This week a conspiracy theory tying the death of a young DNC staffer to Wikileaks spread through conservative media. The story ignited outrage from the victim's parents and the public. Then today:

Why it matters: The President tries to distance himself from the idea that his campaign colluded with Russia, but conservative media that helped elect him (and who go to great lengths to defend him) is pushing the same false narratives as the Russian government.

Fox coverage: The victim's family is particularly upset with Fox News after the network discussed the topic during nearly every hour of its primetime coverage Tuesday night — even though NBC debunked the theory hours before around 5 p.m.

Between the lines: The sloppy reporting was used to pivot from coverage of a report that could be potentially damaging to Trump and his administration.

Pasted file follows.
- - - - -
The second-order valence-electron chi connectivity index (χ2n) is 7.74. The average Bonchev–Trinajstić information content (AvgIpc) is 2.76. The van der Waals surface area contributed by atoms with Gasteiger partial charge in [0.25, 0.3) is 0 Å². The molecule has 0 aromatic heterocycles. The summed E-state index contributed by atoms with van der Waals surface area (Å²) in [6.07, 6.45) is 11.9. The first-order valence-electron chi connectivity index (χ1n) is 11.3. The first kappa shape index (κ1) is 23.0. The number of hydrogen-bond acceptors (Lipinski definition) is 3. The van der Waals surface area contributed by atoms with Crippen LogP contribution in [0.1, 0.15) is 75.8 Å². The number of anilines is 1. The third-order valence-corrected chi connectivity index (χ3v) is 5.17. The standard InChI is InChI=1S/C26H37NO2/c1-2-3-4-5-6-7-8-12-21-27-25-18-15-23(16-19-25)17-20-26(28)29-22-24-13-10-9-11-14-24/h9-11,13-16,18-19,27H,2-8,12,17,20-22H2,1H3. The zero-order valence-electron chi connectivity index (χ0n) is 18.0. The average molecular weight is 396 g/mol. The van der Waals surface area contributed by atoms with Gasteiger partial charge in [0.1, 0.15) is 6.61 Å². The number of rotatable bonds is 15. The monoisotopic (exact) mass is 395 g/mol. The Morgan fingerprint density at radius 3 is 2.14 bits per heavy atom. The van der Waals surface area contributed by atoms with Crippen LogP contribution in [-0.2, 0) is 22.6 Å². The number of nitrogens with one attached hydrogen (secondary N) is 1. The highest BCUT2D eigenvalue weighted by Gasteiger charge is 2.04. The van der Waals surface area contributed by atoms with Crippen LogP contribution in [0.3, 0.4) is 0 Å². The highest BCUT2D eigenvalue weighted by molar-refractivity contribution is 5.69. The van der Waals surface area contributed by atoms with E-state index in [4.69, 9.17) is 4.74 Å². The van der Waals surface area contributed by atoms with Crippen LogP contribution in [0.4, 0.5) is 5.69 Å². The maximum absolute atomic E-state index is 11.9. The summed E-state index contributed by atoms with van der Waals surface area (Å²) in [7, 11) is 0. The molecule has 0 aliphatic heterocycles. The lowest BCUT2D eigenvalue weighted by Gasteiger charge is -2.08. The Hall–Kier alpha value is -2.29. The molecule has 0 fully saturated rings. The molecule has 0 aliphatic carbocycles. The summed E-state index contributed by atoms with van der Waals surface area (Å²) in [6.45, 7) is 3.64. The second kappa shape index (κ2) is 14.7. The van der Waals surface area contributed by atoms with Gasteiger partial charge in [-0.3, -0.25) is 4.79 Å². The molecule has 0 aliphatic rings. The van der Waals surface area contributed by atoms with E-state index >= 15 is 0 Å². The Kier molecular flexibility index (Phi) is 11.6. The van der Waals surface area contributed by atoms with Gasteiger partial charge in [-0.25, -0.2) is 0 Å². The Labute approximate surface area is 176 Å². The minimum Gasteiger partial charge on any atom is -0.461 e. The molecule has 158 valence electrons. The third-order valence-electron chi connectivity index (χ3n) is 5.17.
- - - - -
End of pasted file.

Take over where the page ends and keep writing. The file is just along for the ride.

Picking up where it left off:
How it unfolded, per CNN's Oliver Darcy

  • The network claimed on air that they got the information — that the DNC staffer was in touch with Wikileaks prior to his death — from a private investigator named Rod Wheeler.
  • But, Wheeler later told CNN he didn't have any evidence and that he actually heard the report from Fox.
  • Online Fox cited a "federal source" who said the FBI found emails linked to Wikileaks on the staffer's computer, but a law enforcement official told CNN that the FBI never had possession of of his laptop.
  • The family is now demanding a retraction and apology from Fox and a local affiliate who also aired the false story about the unresolved murder case.

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